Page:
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Boeing Live Event Coverage

Seattle Times aerospace reporter Dominic Gates covers top industry events to bring you the latest news, highlighting how it impacts Boeing and its competitors.

July 9, 2012 at 8:12 AM

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Boeing's Ray Conner charms at Farnborough and promises more jobs back home

At his first full news conference on the opening day of the Farnborough Air Show, new Boeing Commercial Airplanes chief Ray Conner exuded confidence and optimism about the future of the company.Conner at FAS12.jpg

Though he declined to give a specific employment projection, Conner said Boeing's emphasis on steeply raising production rates means "we'll be hiring a lot of new people in the course of the next few years" at the assembly plants in the Puget Sound area.

(Conner at the podium during the Boeing Commercial Airplanes press conference. My photo.)

Relaxed and easy in manner, wearing an elegant, tailored suit, Conner was asked by a journalist about the already apparent shift in personal style compared to his predecessor, Jim Albaugh.

Though Conner is certainly controlled enough not to stray from the corporate message and he didn't break any news so far in London, he definitely comes across as more laid back and personally self-assured, his phrasing of his responses more spontaneous than scripted.

It's a manner the press has come to expect from Airbus executives like EADS chief executive Tom Enders, a former paratrooper. It's more rare in the stiffer executive ranks at Boeing.

Conner demurred at the journalist's suggestion that he's flamboyant, which isn't the right word for his style. Instead, he settled for enthusiastic.

He said that like many long-timers in the aviation industry, he loves the business.

"We wake up every morning thinking what we can do to be No. 1," Conner said

"People that get into this business, they never leave," he added. "It is the most exciting industry in the world. I can't think of a better thing to be doing."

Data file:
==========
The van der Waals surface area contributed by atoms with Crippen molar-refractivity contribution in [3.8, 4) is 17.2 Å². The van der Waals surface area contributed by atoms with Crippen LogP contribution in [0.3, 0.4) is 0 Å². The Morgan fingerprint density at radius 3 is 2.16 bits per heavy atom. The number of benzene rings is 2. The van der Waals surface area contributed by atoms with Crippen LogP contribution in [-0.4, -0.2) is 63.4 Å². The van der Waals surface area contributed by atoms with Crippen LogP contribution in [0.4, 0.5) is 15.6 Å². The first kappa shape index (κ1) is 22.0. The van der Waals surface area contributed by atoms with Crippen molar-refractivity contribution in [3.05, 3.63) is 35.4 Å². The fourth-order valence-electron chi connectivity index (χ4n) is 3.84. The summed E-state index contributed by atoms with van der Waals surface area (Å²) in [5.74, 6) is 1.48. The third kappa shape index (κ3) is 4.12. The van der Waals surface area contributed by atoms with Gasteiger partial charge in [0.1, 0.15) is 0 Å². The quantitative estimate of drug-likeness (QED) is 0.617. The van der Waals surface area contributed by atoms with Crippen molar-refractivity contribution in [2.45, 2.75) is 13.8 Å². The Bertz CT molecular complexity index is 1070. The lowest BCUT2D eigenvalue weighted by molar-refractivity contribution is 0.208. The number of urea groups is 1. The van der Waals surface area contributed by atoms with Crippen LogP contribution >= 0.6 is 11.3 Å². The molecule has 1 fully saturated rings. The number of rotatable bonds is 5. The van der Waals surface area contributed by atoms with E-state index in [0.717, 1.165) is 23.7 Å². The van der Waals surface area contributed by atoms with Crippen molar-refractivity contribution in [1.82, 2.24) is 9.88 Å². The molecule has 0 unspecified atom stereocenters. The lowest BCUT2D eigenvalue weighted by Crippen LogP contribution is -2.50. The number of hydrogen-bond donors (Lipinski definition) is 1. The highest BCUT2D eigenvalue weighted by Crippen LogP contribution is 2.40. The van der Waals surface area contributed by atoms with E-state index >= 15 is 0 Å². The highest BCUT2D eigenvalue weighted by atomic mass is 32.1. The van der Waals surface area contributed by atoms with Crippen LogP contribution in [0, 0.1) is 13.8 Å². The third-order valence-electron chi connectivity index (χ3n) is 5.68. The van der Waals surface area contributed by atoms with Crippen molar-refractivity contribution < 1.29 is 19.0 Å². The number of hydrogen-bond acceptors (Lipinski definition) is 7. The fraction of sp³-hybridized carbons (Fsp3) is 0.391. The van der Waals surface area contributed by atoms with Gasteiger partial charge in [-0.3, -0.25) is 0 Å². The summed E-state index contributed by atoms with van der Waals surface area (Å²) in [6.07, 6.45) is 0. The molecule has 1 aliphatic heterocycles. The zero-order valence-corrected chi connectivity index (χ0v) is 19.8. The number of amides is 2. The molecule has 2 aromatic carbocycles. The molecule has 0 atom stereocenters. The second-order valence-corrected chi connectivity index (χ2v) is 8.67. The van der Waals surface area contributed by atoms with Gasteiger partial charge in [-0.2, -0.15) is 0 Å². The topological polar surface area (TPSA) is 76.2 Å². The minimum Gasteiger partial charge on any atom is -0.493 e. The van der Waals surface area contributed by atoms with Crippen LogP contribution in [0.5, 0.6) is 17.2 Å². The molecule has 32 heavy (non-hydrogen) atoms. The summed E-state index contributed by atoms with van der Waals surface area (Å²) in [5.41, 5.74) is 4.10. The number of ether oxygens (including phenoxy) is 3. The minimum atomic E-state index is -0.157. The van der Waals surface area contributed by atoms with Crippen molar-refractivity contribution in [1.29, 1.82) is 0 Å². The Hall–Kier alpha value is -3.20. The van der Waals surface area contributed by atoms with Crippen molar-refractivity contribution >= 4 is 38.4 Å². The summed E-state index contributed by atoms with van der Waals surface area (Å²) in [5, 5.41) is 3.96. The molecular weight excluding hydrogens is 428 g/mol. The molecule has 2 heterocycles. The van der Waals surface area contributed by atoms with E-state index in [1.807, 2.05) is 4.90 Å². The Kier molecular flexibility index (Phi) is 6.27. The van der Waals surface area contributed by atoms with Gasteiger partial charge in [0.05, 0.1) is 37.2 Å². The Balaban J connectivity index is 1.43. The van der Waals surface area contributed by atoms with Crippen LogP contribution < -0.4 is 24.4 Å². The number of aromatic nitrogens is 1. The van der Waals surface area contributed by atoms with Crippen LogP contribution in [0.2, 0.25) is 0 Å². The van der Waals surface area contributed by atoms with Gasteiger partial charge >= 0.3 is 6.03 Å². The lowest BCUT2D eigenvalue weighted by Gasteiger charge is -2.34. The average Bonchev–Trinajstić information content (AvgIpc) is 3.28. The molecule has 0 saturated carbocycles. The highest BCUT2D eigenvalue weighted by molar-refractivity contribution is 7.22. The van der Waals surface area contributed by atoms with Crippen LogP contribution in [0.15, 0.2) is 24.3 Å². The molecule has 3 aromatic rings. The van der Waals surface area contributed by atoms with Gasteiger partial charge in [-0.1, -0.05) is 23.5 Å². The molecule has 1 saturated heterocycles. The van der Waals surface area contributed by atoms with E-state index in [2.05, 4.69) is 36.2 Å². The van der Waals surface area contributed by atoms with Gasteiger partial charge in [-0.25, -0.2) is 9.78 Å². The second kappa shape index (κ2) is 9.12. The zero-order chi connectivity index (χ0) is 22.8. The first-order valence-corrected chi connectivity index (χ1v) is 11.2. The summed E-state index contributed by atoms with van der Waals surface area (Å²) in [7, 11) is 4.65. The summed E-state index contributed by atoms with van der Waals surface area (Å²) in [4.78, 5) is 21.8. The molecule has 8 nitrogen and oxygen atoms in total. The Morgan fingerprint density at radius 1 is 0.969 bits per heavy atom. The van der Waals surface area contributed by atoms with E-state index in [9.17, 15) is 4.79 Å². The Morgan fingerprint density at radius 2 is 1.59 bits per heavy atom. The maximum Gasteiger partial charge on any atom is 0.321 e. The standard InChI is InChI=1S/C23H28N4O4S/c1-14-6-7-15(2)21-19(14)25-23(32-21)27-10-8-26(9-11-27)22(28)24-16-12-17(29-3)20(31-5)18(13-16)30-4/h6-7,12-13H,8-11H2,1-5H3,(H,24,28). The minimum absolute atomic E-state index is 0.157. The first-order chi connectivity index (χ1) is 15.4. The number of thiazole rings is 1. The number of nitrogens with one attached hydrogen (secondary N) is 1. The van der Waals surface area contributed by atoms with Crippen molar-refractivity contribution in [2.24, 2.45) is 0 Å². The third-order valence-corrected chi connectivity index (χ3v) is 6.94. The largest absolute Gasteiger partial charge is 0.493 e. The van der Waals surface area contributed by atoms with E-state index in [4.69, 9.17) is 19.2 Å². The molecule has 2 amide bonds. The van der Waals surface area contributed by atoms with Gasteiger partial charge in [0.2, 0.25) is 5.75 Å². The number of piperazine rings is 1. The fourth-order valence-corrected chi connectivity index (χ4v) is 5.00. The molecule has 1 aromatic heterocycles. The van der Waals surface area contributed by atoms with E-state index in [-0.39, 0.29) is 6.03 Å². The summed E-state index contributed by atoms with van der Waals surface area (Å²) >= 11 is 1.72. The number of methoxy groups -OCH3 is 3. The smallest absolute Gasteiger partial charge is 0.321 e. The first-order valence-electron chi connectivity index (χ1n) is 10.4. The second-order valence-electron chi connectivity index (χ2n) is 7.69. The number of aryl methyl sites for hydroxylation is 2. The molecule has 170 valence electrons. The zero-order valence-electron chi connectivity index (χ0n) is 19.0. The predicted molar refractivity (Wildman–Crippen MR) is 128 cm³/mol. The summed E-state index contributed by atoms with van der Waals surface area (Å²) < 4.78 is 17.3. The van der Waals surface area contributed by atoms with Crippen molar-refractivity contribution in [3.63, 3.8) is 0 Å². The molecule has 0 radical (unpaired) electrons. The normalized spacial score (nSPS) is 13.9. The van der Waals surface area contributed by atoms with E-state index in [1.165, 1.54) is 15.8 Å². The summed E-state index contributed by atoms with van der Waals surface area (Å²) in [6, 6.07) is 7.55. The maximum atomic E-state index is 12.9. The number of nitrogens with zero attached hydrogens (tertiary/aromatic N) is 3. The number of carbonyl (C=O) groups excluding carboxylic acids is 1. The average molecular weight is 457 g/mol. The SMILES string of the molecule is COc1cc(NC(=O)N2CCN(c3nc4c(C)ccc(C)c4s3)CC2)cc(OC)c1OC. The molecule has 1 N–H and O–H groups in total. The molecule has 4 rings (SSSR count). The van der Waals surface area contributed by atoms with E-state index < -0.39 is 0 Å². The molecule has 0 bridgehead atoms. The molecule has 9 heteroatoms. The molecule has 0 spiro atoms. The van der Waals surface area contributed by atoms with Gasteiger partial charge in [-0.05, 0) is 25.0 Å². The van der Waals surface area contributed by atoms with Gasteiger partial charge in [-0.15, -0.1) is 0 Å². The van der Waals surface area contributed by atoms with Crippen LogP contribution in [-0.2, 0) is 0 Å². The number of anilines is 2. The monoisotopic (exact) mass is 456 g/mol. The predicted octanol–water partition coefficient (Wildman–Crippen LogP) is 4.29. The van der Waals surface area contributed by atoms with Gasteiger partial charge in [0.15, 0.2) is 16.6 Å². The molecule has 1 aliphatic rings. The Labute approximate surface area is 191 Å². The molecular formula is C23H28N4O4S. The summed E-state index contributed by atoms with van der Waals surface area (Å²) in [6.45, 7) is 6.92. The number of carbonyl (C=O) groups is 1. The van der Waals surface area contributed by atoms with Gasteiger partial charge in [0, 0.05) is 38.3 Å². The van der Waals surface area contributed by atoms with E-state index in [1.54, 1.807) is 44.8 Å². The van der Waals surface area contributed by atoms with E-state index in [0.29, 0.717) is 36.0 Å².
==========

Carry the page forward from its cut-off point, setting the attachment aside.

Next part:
News tidbits from the press conference:

** Conner said the historic agreement the company signed with the Machinists union last year, and which he helped negotiate, is working "very well" so far.

"Hopefully, because the agreement is longer, we'll be able to create the terrific culture that is more about working together," he said. "Getting an agreement in place is very important as we start to bring people in and get them into the culture."

** Conner confirmed that it's up to Air India to move if it wants its 787 Dreamliners delivered. The state-run airline has serious internal troubles and hasn't yet gotten governmental approval for the funds to pay for the planes, .

"The planes are ready to deliver," Conner said. "When Air India is ready, we'll deliver."

One element of Conner's public persona that differs from that of some Airbus executives -- certainly from Airbus sales chief John Leahy -- is that he doesn't take outright swipes at the other company.

Instead, he almost ignored Airbus in his remarks, except for one off-the-cuff joke in response to another journalist suggestion.

Following the European jet-maker's decision to build an assembly plant in Mobile, Ala., he said he's "really looking forward" to welcoming Airbus into the Aerospace Industries Association, the U.S. aviation industry trade group.